Ask if they can ask the manager, can they call the manufacturer, can you opt to upgrade? Can you contribute your own money? Let’s ask and find out, this is your life. You may use this aid every single day, your approval of it matters.

4. Research

Look online, ask in support groups, look for modifications, Google, see if anyone has done anything cool on any of these sites.

Cool Crutches: http://www.coolcrutches.com/

Smart Crutch: http://smartcrutch.co.uk/

Broken Beauties: Slings, walkers and crutches with style

http://www.brokenbeauties.com/

Arm Candy Warrior Wear: Fashion sleeves to cover compression sleeves for people undergoing treatment for cancer/canser and/or who are survivors and have lymphedema

http://www.warriorwear4u.com/

Healing Threads: Dignified and stylish patient and recovery wear

http://www.healingthreads.com/

Wheelchair covers and hubcaps

https://www.etsy.com/shop/RollingDivaShoppe

Wheelchair bags

https://www.etsy.com/shop/mobellabags

Sometimes some pretty awesome things turn up on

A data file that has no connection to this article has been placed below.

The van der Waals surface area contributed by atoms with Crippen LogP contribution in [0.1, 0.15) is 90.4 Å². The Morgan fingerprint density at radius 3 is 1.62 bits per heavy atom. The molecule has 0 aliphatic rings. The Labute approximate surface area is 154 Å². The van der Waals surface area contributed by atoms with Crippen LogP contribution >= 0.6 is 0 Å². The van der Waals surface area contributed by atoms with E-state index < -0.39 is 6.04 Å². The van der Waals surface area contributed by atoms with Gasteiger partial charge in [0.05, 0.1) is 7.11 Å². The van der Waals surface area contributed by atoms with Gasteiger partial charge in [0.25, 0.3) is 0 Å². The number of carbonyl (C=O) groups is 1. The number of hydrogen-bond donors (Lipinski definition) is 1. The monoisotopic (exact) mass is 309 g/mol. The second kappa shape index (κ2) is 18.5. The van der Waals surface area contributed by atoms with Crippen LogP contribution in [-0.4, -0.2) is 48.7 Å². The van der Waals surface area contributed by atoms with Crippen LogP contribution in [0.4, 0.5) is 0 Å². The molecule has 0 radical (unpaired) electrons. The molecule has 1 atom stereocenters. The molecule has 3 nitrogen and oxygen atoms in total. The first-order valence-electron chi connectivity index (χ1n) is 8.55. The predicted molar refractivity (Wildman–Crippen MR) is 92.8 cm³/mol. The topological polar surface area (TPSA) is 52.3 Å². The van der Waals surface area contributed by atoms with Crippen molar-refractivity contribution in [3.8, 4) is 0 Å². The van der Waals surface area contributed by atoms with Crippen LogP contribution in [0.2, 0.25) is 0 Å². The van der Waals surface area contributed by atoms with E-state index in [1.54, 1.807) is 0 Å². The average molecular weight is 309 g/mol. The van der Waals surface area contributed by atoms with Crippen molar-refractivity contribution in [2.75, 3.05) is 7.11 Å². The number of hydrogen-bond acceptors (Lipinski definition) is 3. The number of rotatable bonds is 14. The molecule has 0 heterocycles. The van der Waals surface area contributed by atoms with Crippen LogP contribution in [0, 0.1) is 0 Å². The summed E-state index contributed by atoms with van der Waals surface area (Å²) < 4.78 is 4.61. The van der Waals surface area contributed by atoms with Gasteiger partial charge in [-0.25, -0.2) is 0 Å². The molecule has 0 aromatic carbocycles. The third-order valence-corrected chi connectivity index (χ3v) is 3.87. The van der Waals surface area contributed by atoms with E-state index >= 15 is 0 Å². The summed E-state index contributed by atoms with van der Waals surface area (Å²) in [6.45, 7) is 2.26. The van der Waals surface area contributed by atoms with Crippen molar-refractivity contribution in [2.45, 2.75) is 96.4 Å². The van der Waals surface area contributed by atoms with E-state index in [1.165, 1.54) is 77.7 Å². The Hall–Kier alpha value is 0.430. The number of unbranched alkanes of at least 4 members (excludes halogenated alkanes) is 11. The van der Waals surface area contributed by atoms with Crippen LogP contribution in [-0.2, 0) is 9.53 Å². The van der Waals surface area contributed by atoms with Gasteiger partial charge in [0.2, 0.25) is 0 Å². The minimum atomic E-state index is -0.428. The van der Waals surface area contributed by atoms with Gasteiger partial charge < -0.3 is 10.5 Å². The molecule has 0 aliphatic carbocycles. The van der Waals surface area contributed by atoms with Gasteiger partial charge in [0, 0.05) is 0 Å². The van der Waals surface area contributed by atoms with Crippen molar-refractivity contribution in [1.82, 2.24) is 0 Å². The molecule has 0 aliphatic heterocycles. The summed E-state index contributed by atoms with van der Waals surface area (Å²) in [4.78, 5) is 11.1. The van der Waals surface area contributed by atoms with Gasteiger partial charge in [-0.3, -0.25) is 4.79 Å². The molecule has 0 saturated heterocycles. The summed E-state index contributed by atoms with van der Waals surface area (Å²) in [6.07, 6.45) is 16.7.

Etsy www.etsy.com

These are just some things that I know of/have used. Create your own stylish healing love list.

5. Think outside the box.

Come up with your own adaptions, work-arounds and creative ways.

Add to my list. Blog about this yourself. Think, create, live. You are worth it, this is worth your time. You deserve to look and feel proud and yourself. These are my ideas and opinions, meant to include not exclude, what are yours? Share in the comments!

Photo Credit: Grace Quantock – Trail Blazing Wheelchair Wings.

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What to Wear All Day Instead of PyjamasI know that as ‘an entrepreneur’ I should probably give you the impression that, although I work from home, each day I get up practice yoga, curate a comfortable yet funky outfit, and do my hair and makeup before sitting down to begin my work.

But that is not at all true, not even a little bit.